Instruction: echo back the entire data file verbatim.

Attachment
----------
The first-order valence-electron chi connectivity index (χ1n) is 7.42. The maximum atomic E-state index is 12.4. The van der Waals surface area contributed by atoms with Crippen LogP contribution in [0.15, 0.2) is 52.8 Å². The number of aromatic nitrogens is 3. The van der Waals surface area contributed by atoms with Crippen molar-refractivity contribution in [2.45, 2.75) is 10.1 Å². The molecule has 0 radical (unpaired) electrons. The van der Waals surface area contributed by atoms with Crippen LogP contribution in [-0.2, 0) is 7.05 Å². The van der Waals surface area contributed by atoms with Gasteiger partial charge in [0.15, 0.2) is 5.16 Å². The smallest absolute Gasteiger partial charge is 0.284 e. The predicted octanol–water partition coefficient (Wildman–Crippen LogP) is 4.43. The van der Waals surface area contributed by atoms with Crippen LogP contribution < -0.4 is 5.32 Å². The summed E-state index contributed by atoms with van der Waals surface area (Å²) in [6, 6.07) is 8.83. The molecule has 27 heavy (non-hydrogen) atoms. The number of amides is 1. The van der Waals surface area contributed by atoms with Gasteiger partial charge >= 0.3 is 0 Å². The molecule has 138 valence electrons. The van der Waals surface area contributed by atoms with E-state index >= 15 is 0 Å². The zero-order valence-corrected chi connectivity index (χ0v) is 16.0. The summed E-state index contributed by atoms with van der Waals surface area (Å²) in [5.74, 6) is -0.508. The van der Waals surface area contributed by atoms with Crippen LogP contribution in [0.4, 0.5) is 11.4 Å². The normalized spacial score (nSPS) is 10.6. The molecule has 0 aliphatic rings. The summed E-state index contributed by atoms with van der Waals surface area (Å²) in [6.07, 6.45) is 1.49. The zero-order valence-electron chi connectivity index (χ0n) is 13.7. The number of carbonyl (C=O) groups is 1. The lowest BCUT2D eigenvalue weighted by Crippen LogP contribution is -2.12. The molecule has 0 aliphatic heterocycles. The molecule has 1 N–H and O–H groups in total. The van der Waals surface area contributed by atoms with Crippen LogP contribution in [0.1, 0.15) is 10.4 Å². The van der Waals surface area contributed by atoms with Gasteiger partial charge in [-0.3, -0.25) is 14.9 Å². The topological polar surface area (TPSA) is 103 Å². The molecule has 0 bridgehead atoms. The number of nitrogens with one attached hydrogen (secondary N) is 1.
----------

The first-order valence-electron chi connectivity index (χ1n) is 7.42. The maximum atomic E-state index is 12.4. The van der Waals surface area contributed by atoms with Crippen LogP contribution in [0.15, 0.2) is 52.8 Å². The number of aromatic nitrogens is 3. The van der Waals surface area contributed by atoms with Crippen molar-refractivity contribution in [2.45, 2.75) is 10.1 Å². The molecule has 0 radical (unpaired) electrons. The van der Waals surface area contributed by atoms with Crippen LogP contribution in [-0.2, 0) is 7.05 Å². The van der Waals surface area contributed by atoms with Gasteiger partial charge in [0.15, 0.2) is 5.16 Å². The smallest absolute Gasteiger partial charge is 0.284 e. The predicted octanol–water partition coefficient (Wildman–Crippen LogP) is 4.43. The van der Waals surface area contributed by atoms with Crippen LogP contribution < -0.4 is 5.32 Å². The summed E-state index contributed by atoms with van der Waals surface area (Å²) in [6, 6.07) is 8.83. The molecule has 27 heavy (non-hydrogen) atoms. The number of amides is 1. The van der Waals surface area contributed by atoms with Gasteiger partial charge >= 0.3 is 0 Å². The molecule has 138 valence electrons. The van der Waals surface area contributed by atoms with E-state index >= 15 is 0 Å². The zero-order valence-corrected chi connectivity index (χ0v) is 16.0. The summed E-state index contributed by atoms with van der Waals surface area (Å²) in [5.74, 6) is -0.508. The van der Waals surface area contributed by atoms with Crippen LogP contribution in [0.4, 0.5) is 11.4 Å². The normalized spacial score (nSPS) is 10.6. The molecule has 0 aliphatic rings. The summed E-state index contributed by atoms with van der Waals surface area (Å²) in [6.07, 6.45) is 1.49. The zero-order valence-electron chi connectivity index (χ0n) is 13.7. The number of carbonyl (C=O) groups is 1. The lowest BCUT2D eigenvalue weighted by Crippen LogP contribution is -2.12. The molecule has 0 aliphatic heterocycles. The molecule has 1 N–H and O–H groups in total. The van der Waals surface area contributed by atoms with Crippen LogP contribution in [0.1, 0.15) is 10.4 Å². The van der Waals surface area contributed by atoms with Gasteiger partial charge in [-0.3, -0.25) is 14.9 Å². The topological polar surface area (TPSA) is 103 Å². The molecule has 0 bridgehead atoms. The number of nitrogens with one attached hydrogen (secondary N) is 1.